When it comes to over 50 life insurance Martin Lewis doesn’t mince his words. It’s fair to say that the renowned ‘moneysavingexpert’ is rather scathing but it is worth pointing out that like other comparison companies such as Moneysupermarket, Go Compare and Confused.com, Mr Lewis does still sell this type of guaranteed acceptance plan on his website.
So why is Martin Lewis so troubled by over 50 life insurance and does he make a valid point?
What is an over 50 plan?
An over 50 plan is a whole of life insurance policy that pays out a cash sum when you die that families very often use to help with funeral costs; which is why they are also frequently labelled ‘funeral insurance’ plans.
You are guaranteed to be accepted as long as you live in the UK and are within the age range of 50 to 85** with no health or lifestyle questions asked.
You pay a monthly premium you are comfortable with either for life or until you are 90* and covered for the full cash sum after one or two years*.
It’s not a lottery – it’s insurance
Martin Lewis’ guide to over 50 plans begins with an analogy; his point being that ‘you wouldn’t buy a lottery ticket if it cost more than the jackpot, so why buy an over 50 plan’ suggesting that this is exactly the risk people face.
Whilst he is right in saying that depending on how long you live, there is a chance you could pay more in monthly premiums than the cash sum paid out, his analogy is a little misleading.
People buy insurance plans all the time; travel insurance, home and car insurance, pet insurance, the list is endless. With many of these insurance plans, even though you dutifully pay your monthly premiums, you may never have to make a claim; therefore you may never get penny back.
An over 50 plan is an insurance plan – there to cover a risk. At least with this type of insurance you know that money will be paid out when you die, which can’t be said for other types of cover.
The maths is clear and easy to do
Really this point links back to Martin Lewis’ first issue that as you pay into the plan either for life or until you are 90*, there is a chance you may pay more into the plan than the cash sum paid out.
As we have already said, this is true however on the flip side, the plan pays out after the first 1 or 2 years*, so equally, you may die after 3 years having only made 36 monthly payments but the full cash sum would be paid out regardless.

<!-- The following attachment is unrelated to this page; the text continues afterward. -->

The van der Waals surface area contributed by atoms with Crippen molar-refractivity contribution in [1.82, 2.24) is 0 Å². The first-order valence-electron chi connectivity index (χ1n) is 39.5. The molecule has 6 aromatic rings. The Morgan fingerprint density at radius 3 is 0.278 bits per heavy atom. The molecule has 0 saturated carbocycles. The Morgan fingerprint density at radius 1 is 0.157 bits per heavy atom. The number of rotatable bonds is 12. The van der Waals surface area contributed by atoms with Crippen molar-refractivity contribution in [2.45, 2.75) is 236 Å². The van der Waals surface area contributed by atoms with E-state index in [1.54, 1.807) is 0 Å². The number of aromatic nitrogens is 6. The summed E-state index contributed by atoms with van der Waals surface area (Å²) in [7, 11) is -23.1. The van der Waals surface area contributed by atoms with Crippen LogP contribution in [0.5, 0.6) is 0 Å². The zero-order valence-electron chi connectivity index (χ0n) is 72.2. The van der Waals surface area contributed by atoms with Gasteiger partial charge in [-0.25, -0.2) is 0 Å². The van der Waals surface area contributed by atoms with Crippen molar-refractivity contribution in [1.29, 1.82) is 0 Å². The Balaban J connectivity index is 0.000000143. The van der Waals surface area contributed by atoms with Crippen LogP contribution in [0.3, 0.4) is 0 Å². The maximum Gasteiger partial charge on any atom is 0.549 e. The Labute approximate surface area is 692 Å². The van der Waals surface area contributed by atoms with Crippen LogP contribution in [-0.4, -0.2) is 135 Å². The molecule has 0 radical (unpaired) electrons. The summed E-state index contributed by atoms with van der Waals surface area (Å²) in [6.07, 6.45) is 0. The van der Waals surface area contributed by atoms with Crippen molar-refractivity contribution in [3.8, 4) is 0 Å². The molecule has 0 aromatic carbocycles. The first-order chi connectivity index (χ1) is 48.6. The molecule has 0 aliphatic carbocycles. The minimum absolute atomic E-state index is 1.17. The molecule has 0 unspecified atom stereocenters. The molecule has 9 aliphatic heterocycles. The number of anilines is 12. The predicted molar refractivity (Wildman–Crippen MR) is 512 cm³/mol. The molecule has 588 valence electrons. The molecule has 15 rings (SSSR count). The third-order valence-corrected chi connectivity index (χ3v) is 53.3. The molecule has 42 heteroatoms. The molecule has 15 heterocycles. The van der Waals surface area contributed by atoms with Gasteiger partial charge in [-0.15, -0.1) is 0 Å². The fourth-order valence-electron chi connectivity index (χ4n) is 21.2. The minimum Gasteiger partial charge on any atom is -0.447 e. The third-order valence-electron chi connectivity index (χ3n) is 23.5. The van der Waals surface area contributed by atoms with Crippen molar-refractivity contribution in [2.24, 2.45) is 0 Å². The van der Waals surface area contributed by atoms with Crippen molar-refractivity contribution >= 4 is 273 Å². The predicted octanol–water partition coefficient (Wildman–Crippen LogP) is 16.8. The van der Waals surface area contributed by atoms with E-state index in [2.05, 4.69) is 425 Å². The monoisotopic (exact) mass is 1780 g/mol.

Because of this, Martin Lewis complains that the maths doesn’t add up, but actually the maths is very clear. Both the amount you pay on a monthly basis and the cash sum paid out are fixed, so all you need to do is divide the latter by your monthly premium and this will give you the so called ‘cross over’ point at which you start to pay more.
For example your monthly premium is £10 and you get £3,000 worth of cover:
£3,000 divided by £10 = 300 months
Therefore after 300 months which is basically 25 years, you will start to pay more into the plan than the cash sum paid out.
So before you think about buying an over 50s plan, just do the maths and see for yourself if you think it is worth it.
You need to be aware of the terms and conditions
In his rant about over50lifeinsurance Martin Lewis also advises that once you start paying for the plan you are ‘locked in’ and if you miss a payment you get nothing back.
In reality both points amount to the same thing, when you buy a plan you commit to pay the monthly premium for a specified period, usually either for life or until you are 90. If you cancel the plan (after your initial cooling off period) or miss any payments, the cover ceases and you won’t get a penny back.
Therefore you need to ensure you are completely happy with these terms and conditions and ensure you are comfortable with your chosen monthly premium.
Looking to the future
Another valid point about the guaranteed over 50 plan is that the monthly premium and cash sum paid out are fixed, so inflation will reduce the covers value over time. Whilst a fixed monthly premium may be helpful with regards budgeting, when choosing your level of cover it is worth thinking about inflation and what the value of the cash sum will be in years to come.
As Martin says you can get plans that increase in line with inflation on an annual basis but this also means your monthly premium will go up, which may not be suitable for everyone.
On a positive note
The moneysavingexpert does end on a more positive note, stating that an over fifty life insurance plan could be beneficial for people who are not in good health or those who feel they have a shorter life expectancy – but this is the whole point.
An over fifty plan gives people choices. If you are looking for a simple life insurance plan that will cover you regardless of your lifestyle or the state of your health, then this could be the plan for you.
If however you happy to go through a longer application process that includes medical questions, then in the first instance you may want to consider regular life insurance, as the cash sum paid out could be higher.
At the end of the day its down to personal circumstances, preference and going into it with your eyes open, aware of all the facts – which should always be the case when buying any type of financial product.
*depends on the plan provider
**upper age threshold varies from 75 to 85 again depending on the plan provider